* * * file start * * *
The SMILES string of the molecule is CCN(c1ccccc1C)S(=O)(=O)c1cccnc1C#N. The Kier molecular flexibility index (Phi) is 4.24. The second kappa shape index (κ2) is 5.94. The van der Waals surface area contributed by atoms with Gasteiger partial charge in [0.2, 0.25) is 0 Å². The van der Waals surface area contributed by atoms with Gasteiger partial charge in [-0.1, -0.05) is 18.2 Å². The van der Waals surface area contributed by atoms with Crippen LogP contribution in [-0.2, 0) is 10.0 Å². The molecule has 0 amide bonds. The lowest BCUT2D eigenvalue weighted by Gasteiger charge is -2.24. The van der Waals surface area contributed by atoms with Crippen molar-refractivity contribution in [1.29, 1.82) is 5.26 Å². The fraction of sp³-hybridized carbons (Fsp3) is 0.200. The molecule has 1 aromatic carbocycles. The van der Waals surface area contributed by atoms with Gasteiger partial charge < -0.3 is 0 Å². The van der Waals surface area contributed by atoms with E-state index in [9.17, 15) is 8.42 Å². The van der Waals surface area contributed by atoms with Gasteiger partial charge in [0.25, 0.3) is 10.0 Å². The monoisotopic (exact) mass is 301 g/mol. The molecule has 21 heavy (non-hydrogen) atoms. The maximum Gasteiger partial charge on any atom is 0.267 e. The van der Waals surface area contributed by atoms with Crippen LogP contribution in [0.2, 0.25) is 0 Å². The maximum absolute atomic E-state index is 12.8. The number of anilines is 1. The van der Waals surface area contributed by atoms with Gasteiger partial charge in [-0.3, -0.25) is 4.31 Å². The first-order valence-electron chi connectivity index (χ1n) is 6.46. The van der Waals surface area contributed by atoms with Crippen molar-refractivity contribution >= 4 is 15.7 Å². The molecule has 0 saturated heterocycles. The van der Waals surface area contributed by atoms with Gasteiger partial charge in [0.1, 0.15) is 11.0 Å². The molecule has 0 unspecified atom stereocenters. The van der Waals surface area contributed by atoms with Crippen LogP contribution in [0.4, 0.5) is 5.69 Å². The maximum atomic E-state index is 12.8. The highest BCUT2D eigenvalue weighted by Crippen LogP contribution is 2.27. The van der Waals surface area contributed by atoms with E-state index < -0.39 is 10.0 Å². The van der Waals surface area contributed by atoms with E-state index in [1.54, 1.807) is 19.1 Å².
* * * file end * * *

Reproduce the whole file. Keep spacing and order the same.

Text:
The SMILES string of the molecule is CCN(c1ccccc1C)S(=O)(=O)c1cccnc1C#N. The Kier molecular flexibility index (Phi) is 4.24. The second kappa shape index (κ2) is 5.94. The van der Waals surface area contributed by atoms with Gasteiger partial charge in [0.2, 0.25) is 0 Å². The van der Waals surface area contributed by atoms with Gasteiger partial charge in [-0.1, -0.05) is 18.2 Å². The van der Waals surface area contributed by atoms with Crippen LogP contribution in [-0.2, 0) is 10.0 Å². The molecule has 0 amide bonds. The lowest BCUT2D eigenvalue weighted by Gasteiger charge is -2.24. The van der Waals surface area contributed by atoms with Crippen molar-refractivity contribution in [1.29, 1.82) is 5.26 Å². The fraction of sp³-hybridized carbons (Fsp3) is 0.200. The molecule has 1 aromatic carbocycles. The van der Waals surface area contributed by atoms with Gasteiger partial charge < -0.3 is 0 Å². The van der Waals surface area contributed by atoms with E-state index in [9.17, 15) is 8.42 Å². The van der Waals surface area contributed by atoms with Gasteiger partial charge in [0.25, 0.3) is 10.0 Å². The monoisotopic (exact) mass is 301 g/mol. The molecule has 21 heavy (non-hydrogen) atoms. The maximum Gasteiger partial charge on any atom is 0.267 e. The van der Waals surface area contributed by atoms with Crippen LogP contribution in [0.2, 0.25) is 0 Å². The maximum absolute atomic E-state index is 12.8. The number of anilines is 1. The van der Waals surface area contributed by atoms with Gasteiger partial charge in [-0.3, -0.25) is 4.31 Å². The first-order valence-electron chi connectivity index (χ1n) is 6.46. The van der Waals surface area contributed by atoms with Crippen molar-refractivity contribution >= 4 is 15.7 Å². The molecule has 0 saturated heterocycles. The van der Waals surface area contributed by atoms with Gasteiger partial charge in [0.1, 0.15) is 11.0 Å². The molecule has 0 unspecified atom stereocenters. The van der Waals surface area contributed by atoms with Crippen LogP contribution in [0.4, 0.5) is 5.69 Å². The maximum atomic E-state index is 12.8. The highest BCUT2D eigenvalue weighted by Crippen LogP contribution is 2.27. The van der Waals surface area contributed by atoms with E-state index < -0.39 is 10.0 Å². The van der Waals surface area contributed by atoms with E-state index in [1.54, 1.807) is 19.1 Å².